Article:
The margins, if managed sympathetically, hold ample food, both in seed and invertebrate form, and provide nesting material and cover. Quite simply, the combination of wide margin and well-managed hedge is a yesteryear-like, wildlife-friendly buffer from the high-tech, modern farming going on in the middle of the field.
The hedge itself attracts insects, the larvae of which are those famed ‘squishy bugs’ relied upon by partridge chicks. The hedge also gives shelter from the elements and is a bolthole under which game hides from avian predators, particularly raptors.
The importance of hedgerows for game and wildlife within the farmed landscape has been understood for a number of years. Defra’s Countryside Stewardship schemes gave grants to farmers and landowners, enabling new plantings and the management of existing hedgerows by laying, coppicing and encouraging sympathetic cutting regimes.
Following the UK’s exit from the EU, these schemes will be replaced by the Environmental Land Management scheme (ELM). Some 90% of the customers in my hedgerow management business are farmers. Most feel somewhat in the dark about what ELMs will mean for their enterprises. ELM’s Sustainable Farming Incentive (SFI) trial is under way. Like a wedding buffet, everything looks delightful but we will only know whether this new agri-environment revolution is an array of delicious dishes or a table full of costly, bland disappointments once the findings of the SFI are in.
If ELMs can be made to work, both in financial and practical terms, for farmers and landowners, the potential benefits for hedgerows and margins, and therefore wild game and shooting, are huge. This is not only because hedgerows provide food, habitat and cover from predation. The hedge itself can turn a drive in lightly wooded or flat landscapes from mundane into challenging.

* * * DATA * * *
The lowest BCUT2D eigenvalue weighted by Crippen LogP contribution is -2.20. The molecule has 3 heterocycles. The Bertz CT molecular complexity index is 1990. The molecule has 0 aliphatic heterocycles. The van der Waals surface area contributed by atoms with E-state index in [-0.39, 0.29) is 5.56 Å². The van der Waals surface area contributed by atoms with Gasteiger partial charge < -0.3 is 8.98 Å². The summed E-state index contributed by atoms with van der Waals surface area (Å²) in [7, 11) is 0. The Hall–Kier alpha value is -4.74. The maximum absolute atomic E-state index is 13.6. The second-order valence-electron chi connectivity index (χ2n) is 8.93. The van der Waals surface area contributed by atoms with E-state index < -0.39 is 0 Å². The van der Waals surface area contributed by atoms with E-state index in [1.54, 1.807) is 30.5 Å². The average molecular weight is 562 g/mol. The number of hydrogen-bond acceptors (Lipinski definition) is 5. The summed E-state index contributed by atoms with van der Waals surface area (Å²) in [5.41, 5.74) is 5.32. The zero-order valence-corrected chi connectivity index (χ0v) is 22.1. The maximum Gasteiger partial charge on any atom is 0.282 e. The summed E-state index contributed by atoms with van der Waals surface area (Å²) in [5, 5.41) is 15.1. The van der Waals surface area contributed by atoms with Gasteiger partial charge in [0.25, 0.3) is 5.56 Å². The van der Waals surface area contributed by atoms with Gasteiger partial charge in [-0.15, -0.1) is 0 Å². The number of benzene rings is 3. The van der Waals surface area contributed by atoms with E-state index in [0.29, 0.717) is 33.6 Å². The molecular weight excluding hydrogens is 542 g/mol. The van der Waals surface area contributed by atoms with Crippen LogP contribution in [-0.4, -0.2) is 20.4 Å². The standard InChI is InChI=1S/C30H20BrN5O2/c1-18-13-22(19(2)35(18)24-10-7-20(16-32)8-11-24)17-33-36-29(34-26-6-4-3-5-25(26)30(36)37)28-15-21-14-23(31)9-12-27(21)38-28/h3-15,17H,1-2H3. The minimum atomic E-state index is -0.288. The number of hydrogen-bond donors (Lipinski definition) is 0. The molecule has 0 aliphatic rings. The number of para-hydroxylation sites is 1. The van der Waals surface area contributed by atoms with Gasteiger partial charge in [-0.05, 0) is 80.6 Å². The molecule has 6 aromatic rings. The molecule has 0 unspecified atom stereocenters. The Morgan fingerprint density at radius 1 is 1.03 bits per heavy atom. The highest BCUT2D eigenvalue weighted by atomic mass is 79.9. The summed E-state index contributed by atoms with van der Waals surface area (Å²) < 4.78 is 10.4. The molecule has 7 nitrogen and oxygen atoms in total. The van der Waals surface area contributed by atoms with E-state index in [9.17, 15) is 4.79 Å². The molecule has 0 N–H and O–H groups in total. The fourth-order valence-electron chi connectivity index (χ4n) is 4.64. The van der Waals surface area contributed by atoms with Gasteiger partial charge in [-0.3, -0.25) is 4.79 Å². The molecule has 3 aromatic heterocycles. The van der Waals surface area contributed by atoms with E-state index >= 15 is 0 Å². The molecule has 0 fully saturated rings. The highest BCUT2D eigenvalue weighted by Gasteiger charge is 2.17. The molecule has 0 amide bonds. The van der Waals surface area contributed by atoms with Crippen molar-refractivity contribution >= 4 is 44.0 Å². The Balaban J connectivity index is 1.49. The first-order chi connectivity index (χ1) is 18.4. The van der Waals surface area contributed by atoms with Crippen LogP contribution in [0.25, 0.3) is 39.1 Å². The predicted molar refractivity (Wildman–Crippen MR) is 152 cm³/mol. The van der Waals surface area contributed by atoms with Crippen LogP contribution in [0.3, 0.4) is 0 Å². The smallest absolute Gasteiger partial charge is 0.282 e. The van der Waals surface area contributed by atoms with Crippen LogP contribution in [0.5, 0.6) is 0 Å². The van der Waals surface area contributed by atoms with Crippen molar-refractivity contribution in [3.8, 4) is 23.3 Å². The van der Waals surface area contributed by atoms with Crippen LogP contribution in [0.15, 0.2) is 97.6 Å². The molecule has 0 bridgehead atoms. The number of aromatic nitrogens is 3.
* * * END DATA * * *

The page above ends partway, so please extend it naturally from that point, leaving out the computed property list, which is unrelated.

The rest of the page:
The hedge is a vital tool in conservation and can improve the experience of a shooting day. However, there is another benefit the hedge provides that is only now being realised. The GWCT is involved in a groundbreaking project at Allerton that aims to produce a tool capable of calculating the carbon capture potential of hedgerows.
Hedgerows sequester carbon at twice the rate of woodland because of their three-dimensional structure. It is estimated that nine million tonnes of carbon is currently stored in England’s hedgerows. Well-managed, established hedges and maturing newer plantings can only add to this.
The new Hedgerow Carbon Code will include a tool that will enable the carbon stored in a hedge to be calculated and verified. The tool will also have the potential to be developed further, monitoring hedgerow biodiversity and calculating biodiversity credits.
Dr Alastair Leake, director of the Allerton Project, explained these benefits further. “Developing
a Hedgerow Carbon Code has huge national potential to enable farmers to increase the amount of carbon stored in their hedgerows and to trade those carbon credits,” he said.
“Applied across a national scale, there is scope to deliver more than £60 million of income to the farming community through carbon credits for hedgerow management and planting.”
Out of the hedging season, Richard and I produce 10-year hedgerow management plans for landowners. This involves lots of trudging and map reading as we walk the hedgerows on farms, assessing their health and prescribing what management processes they will need over the next decade. The aim is to achieve a mosaic of ages, heights and widths, avoiding wherever possible a monoculture of size and species.
This is an exhaustive and detailed process. However, there is now an app available that can help to provide a more generalist snapshot of the state of your hedgerow. The Healthy Hedgerows app from the People’s Trust for Endangered Species enables the user to plot and note the overall state of the hedgerows on your farm or shoot.
Fascinating, then, that the hedge, a landscape feature that so recently was grubbed-up or ignored, is now worthy of its very own app and could even help to save the planet.